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Hexafluoro-1,25-dihydroxyvitamin D3 has markedly increased potency in inhibiting proliferation of cultured human keratinocytes compared with 1,25-dihydroxyvitamin D3

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Background Although topical 1,25-dihydroxyvitamin D3 (calcitriol, 1,25(OH)2D3) and its analogues, calcipotriol and tacalcitol, are effective for patients with psoriasis, some patients show little or no response. There is a need to develop more potent analogues of 1,25(OH)2D3. Hexafluoro-1,25(OH)2D3 (F6-1,25(OH)2D3) is at least 10 times more potent than 1,25(OH)2D3 on calcium metabolism. Objectives We were interested in whether F6-1,25(OH)2D3 was also more potent than 1,25(OH)2D3 in inhibiting normal human and psoriatic keratinocyte proliferation. Methods The antiproliferative activity of F6-1,25(OH)2D3 and 1,25(OH)2D3 was determined by 3H-thymidine incorporation into keratinocyte DNA and by counting basal cells. Results F6-1,25(OH)2D3 was approximately 10-fold more active and had a longer lasting antiproliferative effect than 1,25(OH)2D3 on normal human keratinocytes, and was about 100-fold more potent than 1,25(OH)2D3 on human psoriatic keratinocytes as determined by 3H-thymidine incorporation. F6-1,25(OH)2D3 also caused a dose-dependent decrease in the number of basal cells and was 100-fold more active than 1,25(OH)2D3. Conclusions The increased potency and the long-lasting effects of F6-1,25(OH)2D3 suggest that F6-1,25(OH)2D3 may be a potent candidate agent for treating psoriasis.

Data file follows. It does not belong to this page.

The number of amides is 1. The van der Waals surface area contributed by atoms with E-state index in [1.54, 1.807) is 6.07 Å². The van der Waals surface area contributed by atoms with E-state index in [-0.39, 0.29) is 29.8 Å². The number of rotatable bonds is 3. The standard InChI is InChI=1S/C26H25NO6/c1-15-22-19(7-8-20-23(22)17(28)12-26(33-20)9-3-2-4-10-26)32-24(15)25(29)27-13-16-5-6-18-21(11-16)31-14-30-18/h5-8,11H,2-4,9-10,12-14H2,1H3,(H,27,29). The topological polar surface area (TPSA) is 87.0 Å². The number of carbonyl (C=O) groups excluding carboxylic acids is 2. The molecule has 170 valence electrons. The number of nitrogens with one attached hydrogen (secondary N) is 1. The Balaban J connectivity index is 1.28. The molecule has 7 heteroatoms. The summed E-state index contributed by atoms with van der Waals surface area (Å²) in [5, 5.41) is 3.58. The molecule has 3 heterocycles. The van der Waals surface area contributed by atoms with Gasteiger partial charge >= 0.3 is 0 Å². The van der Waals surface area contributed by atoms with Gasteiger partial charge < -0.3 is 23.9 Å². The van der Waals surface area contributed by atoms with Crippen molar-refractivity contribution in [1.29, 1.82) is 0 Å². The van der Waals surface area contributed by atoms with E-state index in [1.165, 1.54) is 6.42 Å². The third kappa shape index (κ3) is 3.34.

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Keywords: basal cells; epidermis; hexafluoro-1,25-dihydroxyvitamin D3; keratinocytes; psoriasis; thymidine incorporation

Document Type: Research Article

Affiliations: Vitamin D, Skin and Bone Research Laboratory and Endocrine, Nutrition and Diabetes Section, Department of Medicine, Boston University Medical Center, 715 Albany Street, Boston, MA 02118, U.S.A.

Publication date: 2000-07-01

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